One of the things about Christians that puzzled the Romans is that Christians were not an ethnos, a people. Jews were a people; Persians were a people; but Christians could be from any ethnic background.
In the first century, one worshiped the gods of one's family. Christianity involved a deliberate choice to worship the God revealed in Jesus of Nazareth, rather than the gods of one's family. In the case of Jews who became followers of Jesus, it involved a decision to recognize that the God revealed in the Torah was now fully and completely revealed in Jesus. In either case, one's ties to one's family were at least attenuated or (more often) completely severed.
These things hover in the background to Jesus' conversation with Nicodemus. "No one can see the Kingdom of God without being born from above." Jesus' words astonished Nicodemus because it was precisely through his birth, his connection to his family, that he hoped to see God's kingdom, and he had a firm Biblical basis for believing this. That was exactly what God had promised to Abram long, long ago. God's promise to Abram was not that the earth would be blessed through him or even that all human beings would be blessed but that the families of the earth would be blessed through him.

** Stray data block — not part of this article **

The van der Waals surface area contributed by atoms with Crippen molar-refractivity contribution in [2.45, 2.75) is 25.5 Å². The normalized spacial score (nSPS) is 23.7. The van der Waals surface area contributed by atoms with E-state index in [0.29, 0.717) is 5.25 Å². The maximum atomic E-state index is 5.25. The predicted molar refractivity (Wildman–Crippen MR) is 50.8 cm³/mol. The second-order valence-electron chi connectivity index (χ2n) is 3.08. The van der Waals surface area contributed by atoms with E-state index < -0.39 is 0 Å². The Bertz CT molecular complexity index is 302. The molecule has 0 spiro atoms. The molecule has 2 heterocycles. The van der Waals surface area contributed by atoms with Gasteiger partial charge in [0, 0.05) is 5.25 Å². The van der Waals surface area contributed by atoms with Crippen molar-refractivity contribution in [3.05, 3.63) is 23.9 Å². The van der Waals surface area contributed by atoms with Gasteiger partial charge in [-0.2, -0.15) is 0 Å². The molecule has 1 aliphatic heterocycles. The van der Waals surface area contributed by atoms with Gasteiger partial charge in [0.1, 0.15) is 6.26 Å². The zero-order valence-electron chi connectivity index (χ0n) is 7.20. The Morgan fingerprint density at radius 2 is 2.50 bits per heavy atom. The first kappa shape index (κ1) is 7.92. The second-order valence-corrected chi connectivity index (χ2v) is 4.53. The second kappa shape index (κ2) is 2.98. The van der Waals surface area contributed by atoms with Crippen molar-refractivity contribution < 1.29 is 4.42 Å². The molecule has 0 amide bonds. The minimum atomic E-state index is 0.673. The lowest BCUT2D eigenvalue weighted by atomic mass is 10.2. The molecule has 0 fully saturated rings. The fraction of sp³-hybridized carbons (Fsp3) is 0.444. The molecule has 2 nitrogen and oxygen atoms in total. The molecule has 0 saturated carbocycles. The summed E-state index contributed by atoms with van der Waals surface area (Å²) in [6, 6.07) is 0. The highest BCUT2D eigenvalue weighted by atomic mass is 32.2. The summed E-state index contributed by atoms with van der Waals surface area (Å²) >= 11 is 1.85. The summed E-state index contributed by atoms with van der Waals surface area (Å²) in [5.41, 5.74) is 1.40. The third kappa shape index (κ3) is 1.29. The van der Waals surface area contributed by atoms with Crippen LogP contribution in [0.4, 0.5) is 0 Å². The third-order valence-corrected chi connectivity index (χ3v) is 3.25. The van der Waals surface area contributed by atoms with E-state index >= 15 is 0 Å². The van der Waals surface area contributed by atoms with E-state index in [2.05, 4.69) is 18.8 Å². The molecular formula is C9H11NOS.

Paul was confused about this, too. In writing to the Christians at Rome, he argued that what God meant was not that the blessing would fall upon the physical descendants of Abraham but to those who shared his faith, in other words, his spiritual children. But that is not really what Genesis says.
Jesus' words to Nicodemus are still startling. "You must be born from above (or in the more familiar version, "born again")". They tell us that like Abram we, too, have to strike out into the unknown and if necessary, to leave family behind. But they may be especially good news in an age of alienation and estrangement. Jesus invites us into a new family. He tells us that there is a place for us, a community where we will be at home.
The Apostles' Creed is the basic baptismal statement. In the early church, the bishop would ask the shivering catechumen standing in the cold, running water, "Do you believe in God?" And she would reply, "I believe in God the Father" as the bishop poured water over her head. Three times the bishop would ask and three times the catechumen replied, "I believe." However, when the church decided to include the Nicene Creed in the liturgy, the faithful stated their faith not as "I believe" but as "WE believe". We enter the waters of baptism as individuals but we emerge from them as a new people, God's own people. We go into the font an I; we emerge a WE.